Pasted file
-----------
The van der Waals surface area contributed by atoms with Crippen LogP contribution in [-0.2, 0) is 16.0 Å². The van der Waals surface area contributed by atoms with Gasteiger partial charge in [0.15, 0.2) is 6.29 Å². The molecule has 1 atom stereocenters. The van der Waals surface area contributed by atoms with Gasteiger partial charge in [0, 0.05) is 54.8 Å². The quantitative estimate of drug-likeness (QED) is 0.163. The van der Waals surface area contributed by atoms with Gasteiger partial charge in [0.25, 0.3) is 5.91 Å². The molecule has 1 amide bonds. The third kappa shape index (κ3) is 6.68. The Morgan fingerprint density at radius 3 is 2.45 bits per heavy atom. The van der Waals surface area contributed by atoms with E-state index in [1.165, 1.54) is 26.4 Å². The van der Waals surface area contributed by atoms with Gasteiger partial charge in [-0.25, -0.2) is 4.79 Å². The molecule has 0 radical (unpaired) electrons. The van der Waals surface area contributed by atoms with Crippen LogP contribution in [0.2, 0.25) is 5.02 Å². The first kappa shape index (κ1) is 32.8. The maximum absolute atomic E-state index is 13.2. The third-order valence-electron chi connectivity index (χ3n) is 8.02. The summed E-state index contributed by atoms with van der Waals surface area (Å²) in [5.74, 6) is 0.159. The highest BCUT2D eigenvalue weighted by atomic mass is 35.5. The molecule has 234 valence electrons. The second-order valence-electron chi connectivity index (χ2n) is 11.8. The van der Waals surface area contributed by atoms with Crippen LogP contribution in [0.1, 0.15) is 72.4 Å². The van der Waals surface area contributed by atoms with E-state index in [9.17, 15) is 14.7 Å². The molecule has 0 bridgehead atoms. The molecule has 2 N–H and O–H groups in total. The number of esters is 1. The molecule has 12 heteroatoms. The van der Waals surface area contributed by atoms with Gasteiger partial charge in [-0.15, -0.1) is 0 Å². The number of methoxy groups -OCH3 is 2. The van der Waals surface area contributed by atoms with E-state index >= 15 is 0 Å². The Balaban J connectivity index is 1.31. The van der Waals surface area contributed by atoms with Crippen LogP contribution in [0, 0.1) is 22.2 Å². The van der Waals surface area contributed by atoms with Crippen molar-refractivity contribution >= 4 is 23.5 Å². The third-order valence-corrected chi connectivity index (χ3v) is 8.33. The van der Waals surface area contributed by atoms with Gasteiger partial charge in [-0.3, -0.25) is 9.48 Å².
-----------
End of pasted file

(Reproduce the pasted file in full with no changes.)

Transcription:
The van der Waals surface area contributed by atoms with Crippen LogP contribution in [-0.2, 0) is 16.0 Å². The van der Waals surface area contributed by atoms with Gasteiger partial charge in [0.15, 0.2) is 6.29 Å². The molecule has 1 atom stereocenters. The van der Waals surface area contributed by atoms with Gasteiger partial charge in [0, 0.05) is 54.8 Å². The quantitative estimate of drug-likeness (QED) is 0.163. The van der Waals surface area contributed by atoms with Gasteiger partial charge in [0.25, 0.3) is 5.91 Å². The molecule has 1 amide bonds. The third kappa shape index (κ3) is 6.68. The Morgan fingerprint density at radius 3 is 2.45 bits per heavy atom. The van der Waals surface area contributed by atoms with E-state index in [1.165, 1.54) is 26.4 Å². The van der Waals surface area contributed by atoms with Gasteiger partial charge in [-0.25, -0.2) is 4.79 Å². The molecule has 0 radical (unpaired) electrons. The van der Waals surface area contributed by atoms with Crippen LogP contribution in [0.2, 0.25) is 5.02 Å². The first kappa shape index (κ1) is 32.8. The maximum absolute atomic E-state index is 13.2. The third-order valence-electron chi connectivity index (χ3n) is 8.02. The summed E-state index contributed by atoms with van der Waals surface area (Å²) in [5.74, 6) is 0.159. The highest BCUT2D eigenvalue weighted by atomic mass is 35.5. The molecule has 234 valence electrons. The second-order valence-electron chi connectivity index (χ2n) is 11.8. The van der Waals surface area contributed by atoms with Crippen LogP contribution in [0.1, 0.15) is 72.4 Å². The van der Waals surface area contributed by atoms with E-state index in [9.17, 15) is 14.7 Å². The molecule has 0 bridgehead atoms. The molecule has 2 N–H and O–H groups in total. The number of esters is 1. The molecule has 12 heteroatoms. The van der Waals surface area contributed by atoms with Gasteiger partial charge in [-0.15, -0.1) is 0 Å². The number of methoxy groups -OCH3 is 2. The van der Waals surface area contributed by atoms with E-state index >= 15 is 0 Å². The Balaban J connectivity index is 1.31. The van der Waals surface area contributed by atoms with Crippen LogP contribution in [0, 0.1) is 22.2 Å². The van der Waals surface area contributed by atoms with Crippen molar-refractivity contribution >= 4 is 23.5 Å². The third-order valence-corrected chi connectivity index (χ3v) is 8.33. The van der Waals surface area contributed by atoms with Gasteiger partial charge in [-0.3, -0.25) is 9.48 Å².